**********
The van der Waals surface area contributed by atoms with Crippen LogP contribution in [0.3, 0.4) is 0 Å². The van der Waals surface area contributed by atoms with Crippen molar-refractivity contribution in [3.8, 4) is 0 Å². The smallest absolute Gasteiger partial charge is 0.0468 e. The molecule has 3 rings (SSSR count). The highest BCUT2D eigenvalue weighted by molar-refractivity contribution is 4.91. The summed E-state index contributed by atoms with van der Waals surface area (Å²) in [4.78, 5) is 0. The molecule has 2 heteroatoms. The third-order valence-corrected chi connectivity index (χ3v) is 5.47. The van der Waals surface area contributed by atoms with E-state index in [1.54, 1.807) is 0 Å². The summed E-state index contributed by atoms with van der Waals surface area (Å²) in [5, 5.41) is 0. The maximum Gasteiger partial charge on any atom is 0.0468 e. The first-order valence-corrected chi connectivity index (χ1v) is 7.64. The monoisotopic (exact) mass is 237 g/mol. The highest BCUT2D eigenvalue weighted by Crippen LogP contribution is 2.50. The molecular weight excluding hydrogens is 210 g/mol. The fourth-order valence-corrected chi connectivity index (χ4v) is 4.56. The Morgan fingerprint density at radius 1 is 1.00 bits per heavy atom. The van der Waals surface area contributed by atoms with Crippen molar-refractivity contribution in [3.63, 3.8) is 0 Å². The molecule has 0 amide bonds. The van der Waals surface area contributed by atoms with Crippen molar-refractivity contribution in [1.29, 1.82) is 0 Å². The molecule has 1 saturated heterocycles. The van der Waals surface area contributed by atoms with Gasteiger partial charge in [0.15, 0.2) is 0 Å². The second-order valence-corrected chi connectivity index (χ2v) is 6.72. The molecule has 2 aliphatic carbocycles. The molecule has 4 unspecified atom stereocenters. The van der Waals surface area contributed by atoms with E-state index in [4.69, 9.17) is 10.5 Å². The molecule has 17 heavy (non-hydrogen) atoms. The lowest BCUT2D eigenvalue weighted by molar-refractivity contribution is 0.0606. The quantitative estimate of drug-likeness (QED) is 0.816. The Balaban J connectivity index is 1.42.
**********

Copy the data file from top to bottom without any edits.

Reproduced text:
The van der Waals surface area contributed by atoms with Crippen LogP contribution in [0.3, 0.4) is 0 Å². The van der Waals surface area contributed by atoms with Crippen molar-refractivity contribution in [3.8, 4) is 0 Å². The smallest absolute Gasteiger partial charge is 0.0468 e. The molecule has 3 rings (SSSR count). The highest BCUT2D eigenvalue weighted by molar-refractivity contribution is 4.91. The summed E-state index contributed by atoms with van der Waals surface area (Å²) in [4.78, 5) is 0. The molecule has 2 heteroatoms. The third-order valence-corrected chi connectivity index (χ3v) is 5.47. The van der Waals surface area contributed by atoms with E-state index in [1.54, 1.807) is 0 Å². The summed E-state index contributed by atoms with van der Waals surface area (Å²) in [5, 5.41) is 0. The maximum Gasteiger partial charge on any atom is 0.0468 e. The first-order valence-corrected chi connectivity index (χ1v) is 7.64. The monoisotopic (exact) mass is 237 g/mol. The highest BCUT2D eigenvalue weighted by Crippen LogP contribution is 2.50. The molecular weight excluding hydrogens is 210 g/mol. The fourth-order valence-corrected chi connectivity index (χ4v) is 4.56. The Morgan fingerprint density at radius 1 is 1.00 bits per heavy atom. The van der Waals surface area contributed by atoms with Crippen molar-refractivity contribution in [3.63, 3.8) is 0 Å². The molecule has 0 amide bonds. The van der Waals surface area contributed by atoms with Crippen molar-refractivity contribution in [1.29, 1.82) is 0 Å². The molecule has 1 saturated heterocycles. The van der Waals surface area contributed by atoms with Gasteiger partial charge in [0.15, 0.2) is 0 Å². The second-order valence-corrected chi connectivity index (χ2v) is 6.72. The molecule has 2 aliphatic carbocycles. The molecule has 4 unspecified atom stereocenters. The van der Waals surface area contributed by atoms with E-state index in [4.69, 9.17) is 10.5 Å². The molecule has 17 heavy (non-hydrogen) atoms. The lowest BCUT2D eigenvalue weighted by molar-refractivity contribution is 0.0606. The quantitative estimate of drug-likeness (QED) is 0.816. The Balaban J connectivity index is 1.42.